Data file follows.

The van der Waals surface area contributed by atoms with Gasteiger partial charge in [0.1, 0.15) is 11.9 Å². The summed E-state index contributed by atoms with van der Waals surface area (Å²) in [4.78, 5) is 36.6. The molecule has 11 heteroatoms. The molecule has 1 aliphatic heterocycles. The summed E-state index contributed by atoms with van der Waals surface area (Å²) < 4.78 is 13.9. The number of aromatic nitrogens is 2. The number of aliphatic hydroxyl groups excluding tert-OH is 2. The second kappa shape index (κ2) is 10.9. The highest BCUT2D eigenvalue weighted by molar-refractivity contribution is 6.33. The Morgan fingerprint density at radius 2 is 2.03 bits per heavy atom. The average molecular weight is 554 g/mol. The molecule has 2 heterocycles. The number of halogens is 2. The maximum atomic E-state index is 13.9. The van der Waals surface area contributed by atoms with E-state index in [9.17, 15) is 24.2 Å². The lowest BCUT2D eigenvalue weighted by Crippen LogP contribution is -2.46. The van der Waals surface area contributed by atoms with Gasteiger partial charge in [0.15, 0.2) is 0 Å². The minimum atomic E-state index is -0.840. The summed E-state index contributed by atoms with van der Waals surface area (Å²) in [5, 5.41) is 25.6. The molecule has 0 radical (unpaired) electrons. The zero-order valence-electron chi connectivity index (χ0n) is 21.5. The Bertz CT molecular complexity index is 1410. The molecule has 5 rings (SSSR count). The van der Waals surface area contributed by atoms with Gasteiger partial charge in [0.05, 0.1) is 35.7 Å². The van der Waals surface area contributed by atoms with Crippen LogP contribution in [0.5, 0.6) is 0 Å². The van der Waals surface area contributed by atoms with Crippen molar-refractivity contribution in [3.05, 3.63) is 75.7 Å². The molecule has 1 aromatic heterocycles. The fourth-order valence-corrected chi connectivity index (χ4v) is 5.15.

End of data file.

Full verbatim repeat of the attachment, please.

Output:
The van der Waals surface area contributed by atoms with Gasteiger partial charge in [0.1, 0.15) is 11.9 Å². The summed E-state index contributed by atoms with van der Waals surface area (Å²) in [4.78, 5) is 36.6. The molecule has 11 heteroatoms. The molecule has 1 aliphatic heterocycles. The summed E-state index contributed by atoms with van der Waals surface area (Å²) < 4.78 is 13.9. The number of aromatic nitrogens is 2. The number of aliphatic hydroxyl groups excluding tert-OH is 2. The second kappa shape index (κ2) is 10.9. The highest BCUT2D eigenvalue weighted by molar-refractivity contribution is 6.33. The Morgan fingerprint density at radius 2 is 2.03 bits per heavy atom. The average molecular weight is 554 g/mol. The molecule has 2 heterocycles. The number of halogens is 2. The maximum atomic E-state index is 13.9. The van der Waals surface area contributed by atoms with E-state index in [9.17, 15) is 24.2 Å². The lowest BCUT2D eigenvalue weighted by Crippen LogP contribution is -2.46. The van der Waals surface area contributed by atoms with Gasteiger partial charge in [0.15, 0.2) is 0 Å². The minimum atomic E-state index is -0.840. The summed E-state index contributed by atoms with van der Waals surface area (Å²) in [5, 5.41) is 25.6. The molecule has 0 radical (unpaired) electrons. The zero-order valence-electron chi connectivity index (χ0n) is 21.5. The Bertz CT molecular complexity index is 1410. The molecule has 5 rings (SSSR count). The van der Waals surface area contributed by atoms with Gasteiger partial charge in [0.05, 0.1) is 35.7 Å². The van der Waals surface area contributed by atoms with Crippen LogP contribution in [0.5, 0.6) is 0 Å². The van der Waals surface area contributed by atoms with Crippen molar-refractivity contribution in [3.05, 3.63) is 75.7 Å². The molecule has 1 aromatic heterocycles. The fourth-order valence-corrected chi connectivity index (χ4v) is 5.15.